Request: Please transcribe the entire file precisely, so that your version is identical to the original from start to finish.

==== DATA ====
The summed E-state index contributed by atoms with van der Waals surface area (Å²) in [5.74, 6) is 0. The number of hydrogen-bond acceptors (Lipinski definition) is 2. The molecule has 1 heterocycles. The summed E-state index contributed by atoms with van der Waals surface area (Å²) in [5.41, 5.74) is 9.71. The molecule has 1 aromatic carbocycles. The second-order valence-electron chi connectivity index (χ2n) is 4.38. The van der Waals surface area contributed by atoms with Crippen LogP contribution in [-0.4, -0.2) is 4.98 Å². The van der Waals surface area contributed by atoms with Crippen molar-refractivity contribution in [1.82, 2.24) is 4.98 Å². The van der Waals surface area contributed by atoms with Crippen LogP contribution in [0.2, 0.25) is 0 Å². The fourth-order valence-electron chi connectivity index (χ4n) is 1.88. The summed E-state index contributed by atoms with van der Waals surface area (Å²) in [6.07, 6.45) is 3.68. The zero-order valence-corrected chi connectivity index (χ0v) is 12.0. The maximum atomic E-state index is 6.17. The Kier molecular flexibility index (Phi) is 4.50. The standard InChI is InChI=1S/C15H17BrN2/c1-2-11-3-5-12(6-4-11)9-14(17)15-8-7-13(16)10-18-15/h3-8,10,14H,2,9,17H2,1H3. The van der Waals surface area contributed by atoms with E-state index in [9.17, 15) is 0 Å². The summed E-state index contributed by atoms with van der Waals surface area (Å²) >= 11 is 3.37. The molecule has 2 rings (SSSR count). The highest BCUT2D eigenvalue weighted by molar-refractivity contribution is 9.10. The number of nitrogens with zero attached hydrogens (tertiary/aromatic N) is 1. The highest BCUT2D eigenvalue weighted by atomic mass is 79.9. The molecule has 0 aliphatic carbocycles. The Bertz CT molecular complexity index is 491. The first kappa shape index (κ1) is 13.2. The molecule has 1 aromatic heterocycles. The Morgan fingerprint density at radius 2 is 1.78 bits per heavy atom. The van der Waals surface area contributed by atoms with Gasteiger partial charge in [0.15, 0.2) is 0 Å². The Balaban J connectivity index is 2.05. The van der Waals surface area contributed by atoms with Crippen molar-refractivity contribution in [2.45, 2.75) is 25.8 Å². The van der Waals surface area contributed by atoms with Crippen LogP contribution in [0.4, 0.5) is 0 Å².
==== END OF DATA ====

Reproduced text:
The summed E-state index contributed by atoms with van der Waals surface area (Å²) in [5.74, 6) is 0. The number of hydrogen-bond acceptors (Lipinski definition) is 2. The molecule has 1 heterocycles. The summed E-state index contributed by atoms with van der Waals surface area (Å²) in [5.41, 5.74) is 9.71. The molecule has 1 aromatic carbocycles. The second-order valence-electron chi connectivity index (χ2n) is 4.38. The van der Waals surface area contributed by atoms with Crippen LogP contribution in [-0.4, -0.2) is 4.98 Å². The van der Waals surface area contributed by atoms with Crippen molar-refractivity contribution in [1.82, 2.24) is 4.98 Å². The van der Waals surface area contributed by atoms with Crippen LogP contribution in [0.2, 0.25) is 0 Å². The fourth-order valence-electron chi connectivity index (χ4n) is 1.88. The summed E-state index contributed by atoms with van der Waals surface area (Å²) in [6.07, 6.45) is 3.68. The zero-order valence-corrected chi connectivity index (χ0v) is 12.0. The maximum atomic E-state index is 6.17. The Kier molecular flexibility index (Phi) is 4.50. The standard InChI is InChI=1S/C15H17BrN2/c1-2-11-3-5-12(6-4-11)9-14(17)15-8-7-13(16)10-18-15/h3-8,10,14H,2,9,17H2,1H3. The van der Waals surface area contributed by atoms with E-state index in [9.17, 15) is 0 Å². The summed E-state index contributed by atoms with van der Waals surface area (Å²) >= 11 is 3.37. The molecule has 2 rings (SSSR count). The highest BCUT2D eigenvalue weighted by molar-refractivity contribution is 9.10. The number of nitrogens with zero attached hydrogens (tertiary/aromatic N) is 1. The highest BCUT2D eigenvalue weighted by atomic mass is 79.9. The molecule has 0 aliphatic carbocycles. The Bertz CT molecular complexity index is 491. The first kappa shape index (κ1) is 13.2. The molecule has 1 aromatic heterocycles. The Morgan fingerprint density at radius 2 is 1.78 bits per heavy atom. The van der Waals surface area contributed by atoms with Gasteiger partial charge in [0.15, 0.2) is 0 Å². The Balaban J connectivity index is 2.05. The van der Waals surface area contributed by atoms with Crippen molar-refractivity contribution in [2.45, 2.75) is 25.8 Å². The van der Waals surface area contributed by atoms with Crippen LogP contribution in [0.4, 0.5) is 0 Å².